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I enjoy writing “race reports” in a short and to the point kind of approach. I don’t write about the “struggle” of any of this because it’s not a struggle. I don’t have those stories of overcoming self perceived odds to complete a run or race. I have stories of enjoying the frustrations that occur and finding out a bit more about myself each time I up the ante. If I honestly felt this was a struggle, I wouldn’t do it. I choose to run as a healthy habit and my mentality is that if it is a struggle, I should probably go spend my time participating in a hobby that I enjoy. So here is my take on the Colonial 200 solo finish from April 21st – 23rd.

Organization: Brian, the Race Director, was excellent. Besides the appreciated shout outs on social media and to the athletes participating in the relay run, he made some well appreciated changes in his schedule to help me out finish. Once the signs were up, I don’t think I could’ve gotten lost unless I was trying. I always kept my “leg cards” with me but after Thursday evening never truly needed them for anything other than a security blanket. And beyond that, he asked I kept him updated to help me stay safe and to cheer me on. He even kept the signs for the last few legs up for me and crew although I have a feeling it would have been easier for him to clear it all out before I had finished.
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I Get Cranky: The first day resulted in a feeling for the need for a few apologies the next morning after sleeping in the front seat of the Dodge Charger. Long story short. After a final 3.2 mile leg for the night along a gravel road in Back Woods, Va (I don’t remember the real name of the town), a fellow neighbor of the church, that was serving as an exchange zone, decided a neighborhood watch initiative was in effect and kept his or her headlights beaming at us until we left. He or she also felt it necessary to follow us for a few miles back tracking (in the car) until we decided to just hit town (15 miles away) to grab some warm food. Let’s just say tempers got a little short.

Shortly before being "chased" away by car.

Shortly before being “chased” away by car.

DOGS!: Dog chases were an inevitable part of this run in my opinion and stubborn me didn’t carry any defenses for the first 3. I will mention that I define a dog chase as: “A chase by a canine in which a sprint is required secondary to true danger of being bitten”. And I don’t like being bitten.
Number 1: The first was at night and the pitter patter of four legs was definitely nothing I wanted to hear within the first 30 minutes of the run on Burnley Station Rd. I was happy to be running down hill 🙂
Number 2: I saw this one coming and made the switch to the other side of the road. That dog didn’t care and had quite the territory along the horse farm on Gilbert Station Rd. (Still the first leg of 36).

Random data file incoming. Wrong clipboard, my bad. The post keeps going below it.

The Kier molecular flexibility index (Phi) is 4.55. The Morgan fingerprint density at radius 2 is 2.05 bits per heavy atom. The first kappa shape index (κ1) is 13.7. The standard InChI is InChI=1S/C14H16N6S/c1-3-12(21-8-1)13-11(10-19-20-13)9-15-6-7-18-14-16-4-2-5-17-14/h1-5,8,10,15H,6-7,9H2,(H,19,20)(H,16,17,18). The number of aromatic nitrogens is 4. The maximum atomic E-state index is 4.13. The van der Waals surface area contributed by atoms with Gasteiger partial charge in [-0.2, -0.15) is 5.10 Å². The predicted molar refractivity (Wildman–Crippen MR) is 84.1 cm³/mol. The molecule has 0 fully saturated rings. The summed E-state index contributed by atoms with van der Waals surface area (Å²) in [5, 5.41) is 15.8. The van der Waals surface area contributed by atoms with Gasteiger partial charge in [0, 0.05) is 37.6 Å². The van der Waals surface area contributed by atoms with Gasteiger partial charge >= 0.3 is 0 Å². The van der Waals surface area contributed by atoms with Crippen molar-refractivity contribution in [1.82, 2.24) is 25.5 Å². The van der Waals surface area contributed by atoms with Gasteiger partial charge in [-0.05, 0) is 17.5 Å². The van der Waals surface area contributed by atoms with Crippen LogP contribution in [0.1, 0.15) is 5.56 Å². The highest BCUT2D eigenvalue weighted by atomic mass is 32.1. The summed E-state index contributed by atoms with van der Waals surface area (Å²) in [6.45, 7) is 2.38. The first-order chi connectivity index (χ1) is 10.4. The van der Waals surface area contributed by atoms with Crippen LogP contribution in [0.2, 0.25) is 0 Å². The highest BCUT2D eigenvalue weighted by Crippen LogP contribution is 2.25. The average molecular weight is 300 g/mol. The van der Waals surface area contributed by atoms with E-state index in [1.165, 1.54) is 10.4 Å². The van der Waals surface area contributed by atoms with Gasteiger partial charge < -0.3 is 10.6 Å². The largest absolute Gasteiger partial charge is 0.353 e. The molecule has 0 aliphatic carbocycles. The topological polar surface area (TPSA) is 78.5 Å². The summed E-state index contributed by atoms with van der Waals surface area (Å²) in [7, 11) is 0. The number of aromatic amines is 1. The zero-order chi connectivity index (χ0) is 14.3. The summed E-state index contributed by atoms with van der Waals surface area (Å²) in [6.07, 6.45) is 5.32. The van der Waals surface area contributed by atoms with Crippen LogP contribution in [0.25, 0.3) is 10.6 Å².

Number 3: Between an estimated 40 pound dog and an estimated 10 pound dog on Venable Rd. I was thinking the larger one was going to be the alpha… nope. That little brown shaggy dog ran me back about 1/10 of a mile and encouraged me to get creative. I timed a sprint with a passing car and made it to the road locked exchange zone at Byrd UMC Chapel panting. In hindsight, it really is funny. I mean, at 145 pounds, I was chased away by a 10 pound canine with 4 inch legs.
Number 4: Along Apple Grove Rd. in Some Town, Va. the final chase took place on the flats of a gravel road with the owner thankfully chasing after the four legged critter slowing him or her down at least a little. This guy or girl definitely chased me the furthest. Want to hear the funny thing… I had the air horn this time and the top came unscrewed so I was running with a useless air horn top in my hand pointed while shouting “I’m leaving, I promise puppy”.

Lesson learned was to stay safer and always carry at least an air horn regardless of time of day or area. 

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Much of what the run looked like… Really gorgeous!

True Peace: With 3 days of my most significant responsibility being to get from “point A” to “point B” 36 times, I truly appreciated the time and while pace was consistently in my mind with respect to an unmet goal of 55 hours, I didn’t miss the honest weight lifting capabilities of doing what I have an absolute passion to do.

New Life: There was not but a brief thought of stopping around 137 miles. From the beginning until the end, my head was clear and I wanted to finish 200 miles regardless of the time. At leg 32, I had the fortunate timing of a downhill dominant 8 mile leg that just simply revived me. At leg 30, I said to my mother that the strategy was to just keep moving forward with an anticipated pace of 18 – 20 minute miles.

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I had cankles 🙂

By the start of leg 33, it all changed and I found kick that I never thought I had. With a few sub 9 minute miles, a few sub 10 minute miles and the majority of the final 31 miles being at 11 – 11:30 minute miles, I was on cloud 9, 10 and 11. The final stretch along the Capital Trail was safe, beautiful and just the perfect end. After 45 hours of moving time and 17 hours of resting time, I jogged into the Jamestown Beach Event Park with no injuries, the energy to pose for a few pictures and most definitely crack open a beer of which the one mom crew had purchased for me along the last leg.

I will surely be therapeutically writing more about this awesome run but for now… all done. And apparently turkey, cheese and vegetable subs are my new favorite food. I think I ate about 3 feet of sub during the trip (18 inches of Subway after day 2). Cheers and run happy!

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